BEATRICE, Neb. — The Beatrice Six managed to eclipse even Husker football last week as the most pressing topic at a downtown barbershop called The Strop.
Gloom permeated the discussion as Davin Stege swiftly worked a comb and scissors on a midafternoon customer. The military veteran with a thick beard and direct manner said everyone worries about paying $28 million owed to six people wrongly imprisoned for the death of Helen Wilson 33 years ago.
“I was barely a year old when this whole thing went down,” he said. “I didn’t have anything to do with it and neither did most people.”
Then the barber’s customer offered an opinion held by many in Gage County when he said he’s skeptical about the innocence of the six. And if they had anything at all to do with the shockingly brutal rape and murder of a 68-year-old grandmother in 1985, they should not collect a dime, he added.
The view persists despite DNA testing of preserved crime-scene evidence that matched only the victim and a criminal drifter who eluded justice and died in Oklahoma City in 1992.
It persists despite a state task force reinvestigation of the crime and a review by the Board of Pardons that concluded the six were innocent.
And the doubts continue despite nearly a decade of exhaustive legal examinations by no fewer than 17 state and federal judges and 12 federal court jurors. All determined that Gage County authorities punished the wrong people.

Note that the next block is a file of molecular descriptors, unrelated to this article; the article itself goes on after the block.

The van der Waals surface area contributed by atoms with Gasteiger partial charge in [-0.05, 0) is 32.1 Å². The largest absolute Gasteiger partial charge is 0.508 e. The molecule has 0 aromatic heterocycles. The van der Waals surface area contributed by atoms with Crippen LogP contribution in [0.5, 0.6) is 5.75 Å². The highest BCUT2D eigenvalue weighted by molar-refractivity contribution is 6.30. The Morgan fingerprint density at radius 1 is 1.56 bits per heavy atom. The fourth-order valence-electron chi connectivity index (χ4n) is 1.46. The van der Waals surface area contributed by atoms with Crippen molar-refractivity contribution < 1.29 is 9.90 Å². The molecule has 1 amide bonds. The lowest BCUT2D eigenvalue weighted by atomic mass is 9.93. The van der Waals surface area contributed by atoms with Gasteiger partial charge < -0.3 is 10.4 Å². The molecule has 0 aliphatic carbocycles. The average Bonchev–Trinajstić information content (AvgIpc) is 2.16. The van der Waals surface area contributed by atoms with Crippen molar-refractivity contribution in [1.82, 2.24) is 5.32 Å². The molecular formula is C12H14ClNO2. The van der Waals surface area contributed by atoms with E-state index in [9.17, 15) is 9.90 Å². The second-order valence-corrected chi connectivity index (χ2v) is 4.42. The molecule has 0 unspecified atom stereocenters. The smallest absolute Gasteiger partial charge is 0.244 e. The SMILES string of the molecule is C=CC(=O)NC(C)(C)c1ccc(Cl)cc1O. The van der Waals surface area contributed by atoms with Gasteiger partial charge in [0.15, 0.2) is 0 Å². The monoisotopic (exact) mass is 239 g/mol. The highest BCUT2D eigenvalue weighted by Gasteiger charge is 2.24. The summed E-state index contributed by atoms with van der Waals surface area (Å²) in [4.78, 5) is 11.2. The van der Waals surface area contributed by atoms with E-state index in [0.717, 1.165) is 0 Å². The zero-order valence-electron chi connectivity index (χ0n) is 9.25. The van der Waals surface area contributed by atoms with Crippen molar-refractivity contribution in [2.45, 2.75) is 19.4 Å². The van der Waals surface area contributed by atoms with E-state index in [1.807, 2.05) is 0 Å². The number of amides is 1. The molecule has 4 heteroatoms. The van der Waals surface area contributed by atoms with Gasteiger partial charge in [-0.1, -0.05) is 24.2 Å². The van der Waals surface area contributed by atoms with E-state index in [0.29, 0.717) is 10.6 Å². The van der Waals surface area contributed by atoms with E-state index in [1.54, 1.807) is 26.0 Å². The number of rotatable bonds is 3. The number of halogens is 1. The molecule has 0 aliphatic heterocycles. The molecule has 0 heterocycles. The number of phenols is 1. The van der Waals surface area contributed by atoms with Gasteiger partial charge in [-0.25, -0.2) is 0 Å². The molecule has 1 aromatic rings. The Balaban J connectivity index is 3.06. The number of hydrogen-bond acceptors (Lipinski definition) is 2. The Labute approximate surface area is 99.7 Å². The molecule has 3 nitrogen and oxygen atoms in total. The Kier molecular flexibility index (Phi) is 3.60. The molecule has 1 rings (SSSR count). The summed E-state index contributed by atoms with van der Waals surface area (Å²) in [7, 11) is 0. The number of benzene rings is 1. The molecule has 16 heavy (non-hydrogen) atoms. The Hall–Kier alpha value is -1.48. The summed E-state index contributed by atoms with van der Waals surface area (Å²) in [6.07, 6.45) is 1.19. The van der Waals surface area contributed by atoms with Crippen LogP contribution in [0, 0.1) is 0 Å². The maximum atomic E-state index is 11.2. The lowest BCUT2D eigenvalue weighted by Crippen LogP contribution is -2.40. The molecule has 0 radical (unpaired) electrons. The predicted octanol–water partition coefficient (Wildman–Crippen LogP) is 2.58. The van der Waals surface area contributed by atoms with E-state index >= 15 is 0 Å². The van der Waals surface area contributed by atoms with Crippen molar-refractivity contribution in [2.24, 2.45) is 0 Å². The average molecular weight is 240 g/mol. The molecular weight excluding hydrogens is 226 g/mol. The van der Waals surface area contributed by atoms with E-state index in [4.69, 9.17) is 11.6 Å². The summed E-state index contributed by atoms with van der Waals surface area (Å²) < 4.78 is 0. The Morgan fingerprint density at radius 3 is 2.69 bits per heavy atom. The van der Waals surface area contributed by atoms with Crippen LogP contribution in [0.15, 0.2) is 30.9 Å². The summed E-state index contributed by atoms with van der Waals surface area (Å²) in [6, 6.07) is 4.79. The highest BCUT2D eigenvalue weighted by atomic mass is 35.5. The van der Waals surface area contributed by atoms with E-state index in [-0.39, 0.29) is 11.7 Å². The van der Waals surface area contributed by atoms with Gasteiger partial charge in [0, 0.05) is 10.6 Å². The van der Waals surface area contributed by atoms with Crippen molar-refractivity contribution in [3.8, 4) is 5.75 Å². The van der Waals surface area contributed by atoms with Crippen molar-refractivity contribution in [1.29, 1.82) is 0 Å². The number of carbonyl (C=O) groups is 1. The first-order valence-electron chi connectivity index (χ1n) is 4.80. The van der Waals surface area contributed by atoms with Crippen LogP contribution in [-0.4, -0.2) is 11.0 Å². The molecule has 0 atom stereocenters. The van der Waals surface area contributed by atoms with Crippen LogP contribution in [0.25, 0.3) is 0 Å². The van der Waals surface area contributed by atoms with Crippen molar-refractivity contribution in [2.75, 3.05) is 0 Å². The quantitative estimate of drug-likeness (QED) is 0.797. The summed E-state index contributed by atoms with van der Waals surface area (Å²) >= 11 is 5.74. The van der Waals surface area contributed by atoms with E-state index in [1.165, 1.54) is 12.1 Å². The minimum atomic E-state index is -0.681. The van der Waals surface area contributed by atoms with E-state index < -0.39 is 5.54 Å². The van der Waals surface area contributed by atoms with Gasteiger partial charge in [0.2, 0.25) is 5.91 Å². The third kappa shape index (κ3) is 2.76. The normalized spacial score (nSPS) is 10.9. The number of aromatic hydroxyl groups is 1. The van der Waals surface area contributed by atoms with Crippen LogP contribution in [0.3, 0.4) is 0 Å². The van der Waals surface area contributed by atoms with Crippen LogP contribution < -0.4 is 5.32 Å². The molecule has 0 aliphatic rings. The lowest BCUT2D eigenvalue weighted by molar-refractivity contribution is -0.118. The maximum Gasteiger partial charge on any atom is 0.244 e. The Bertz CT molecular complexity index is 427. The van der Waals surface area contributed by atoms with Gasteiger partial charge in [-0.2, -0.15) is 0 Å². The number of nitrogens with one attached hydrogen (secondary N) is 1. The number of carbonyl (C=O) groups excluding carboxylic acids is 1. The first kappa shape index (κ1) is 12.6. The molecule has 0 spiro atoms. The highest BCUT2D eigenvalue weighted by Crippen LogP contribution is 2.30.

On Monday, the 8th U.S. Circuit Court of Appeals upheld the jury verdict and the $28 million in damages. The decision was sweeping in its rejection of Gage County’s legal protests, said Steven Drizin, a professor at the Northwestern Pritzker School of Law and a national expert on wrongful convictions.
“The court couldn’t have been clearer that Gage County and its sheriff — and, in particular, two deputies who worked under the sheriff — ran wild and roughshod over the constitutional rights of these defendants to convict them of crimes they did not commit,” Drizin said.
The decision represents a milestone in the long effort by the Beatrice Six to hold authorities accountable for the more than 70 years combined the six served in prison. The lawsuits were brought by Joseph E. White, Kathleen Gonzalez, Tom Winslow, James Dean, Debra Shelden and Ada JoAnn Taylor.
Still, some Gage County residents say DNA proved only the identity of the rapist — it didn’t prove the six were not somehow tied to the crime. Others think the six are lying because it got them out of prison and could now make them wealthy.
Doubts about innocence have, in part, motivated the county’s elected officials to fight the federal lawsuit.